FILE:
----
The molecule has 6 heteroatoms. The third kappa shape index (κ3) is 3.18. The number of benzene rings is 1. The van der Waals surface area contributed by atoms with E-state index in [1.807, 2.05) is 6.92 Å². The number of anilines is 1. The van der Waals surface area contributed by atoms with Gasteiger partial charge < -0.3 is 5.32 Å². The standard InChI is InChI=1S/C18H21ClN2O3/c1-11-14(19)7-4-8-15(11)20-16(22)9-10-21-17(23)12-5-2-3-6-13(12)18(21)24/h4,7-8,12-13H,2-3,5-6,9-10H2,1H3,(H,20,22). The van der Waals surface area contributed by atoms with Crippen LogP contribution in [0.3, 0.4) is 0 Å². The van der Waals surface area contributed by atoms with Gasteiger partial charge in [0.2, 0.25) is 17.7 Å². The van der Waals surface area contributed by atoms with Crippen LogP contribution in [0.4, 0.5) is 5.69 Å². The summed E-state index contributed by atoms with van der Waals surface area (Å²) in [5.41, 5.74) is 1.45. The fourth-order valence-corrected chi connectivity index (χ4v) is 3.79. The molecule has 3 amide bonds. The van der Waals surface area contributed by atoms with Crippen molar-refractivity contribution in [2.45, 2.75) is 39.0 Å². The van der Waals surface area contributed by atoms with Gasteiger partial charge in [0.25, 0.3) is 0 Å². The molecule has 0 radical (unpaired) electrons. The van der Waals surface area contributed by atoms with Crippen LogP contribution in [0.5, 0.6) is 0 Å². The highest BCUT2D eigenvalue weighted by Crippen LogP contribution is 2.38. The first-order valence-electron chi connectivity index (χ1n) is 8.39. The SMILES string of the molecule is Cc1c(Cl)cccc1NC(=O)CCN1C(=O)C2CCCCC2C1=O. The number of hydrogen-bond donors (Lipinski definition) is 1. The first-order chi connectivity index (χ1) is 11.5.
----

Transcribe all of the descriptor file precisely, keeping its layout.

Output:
The molecule has 6 heteroatoms. The third kappa shape index (κ3) is 3.18. The number of benzene rings is 1. The van der Waals surface area contributed by atoms with E-state index in [1.807, 2.05) is 6.92 Å². The number of anilines is 1. The van der Waals surface area contributed by atoms with Gasteiger partial charge < -0.3 is 5.32 Å². The standard InChI is InChI=1S/C18H21ClN2O3/c1-11-14(19)7-4-8-15(11)20-16(22)9-10-21-17(23)12-5-2-3-6-13(12)18(21)24/h4,7-8,12-13H,2-3,5-6,9-10H2,1H3,(H,20,22). The van der Waals surface area contributed by atoms with Crippen LogP contribution in [0.3, 0.4) is 0 Å². The van der Waals surface area contributed by atoms with Gasteiger partial charge in [0.2, 0.25) is 17.7 Å². The van der Waals surface area contributed by atoms with Crippen LogP contribution in [0.4, 0.5) is 5.69 Å². The summed E-state index contributed by atoms with van der Waals surface area (Å²) in [5.41, 5.74) is 1.45. The fourth-order valence-corrected chi connectivity index (χ4v) is 3.79. The molecule has 3 amide bonds. The van der Waals surface area contributed by atoms with Crippen molar-refractivity contribution in [2.45, 2.75) is 39.0 Å². The van der Waals surface area contributed by atoms with Gasteiger partial charge in [0.25, 0.3) is 0 Å². The molecule has 0 radical (unpaired) electrons. The van der Waals surface area contributed by atoms with Crippen LogP contribution in [0.5, 0.6) is 0 Å². The highest BCUT2D eigenvalue weighted by Crippen LogP contribution is 2.38. The first-order valence-electron chi connectivity index (χ1n) is 8.39. The SMILES string of the molecule is Cc1c(Cl)cccc1NC(=O)CCN1C(=O)C2CCCCC2C1=O. The number of hydrogen-bond donors (Lipinski definition) is 1. The first-order chi connectivity index (χ1) is 11.5.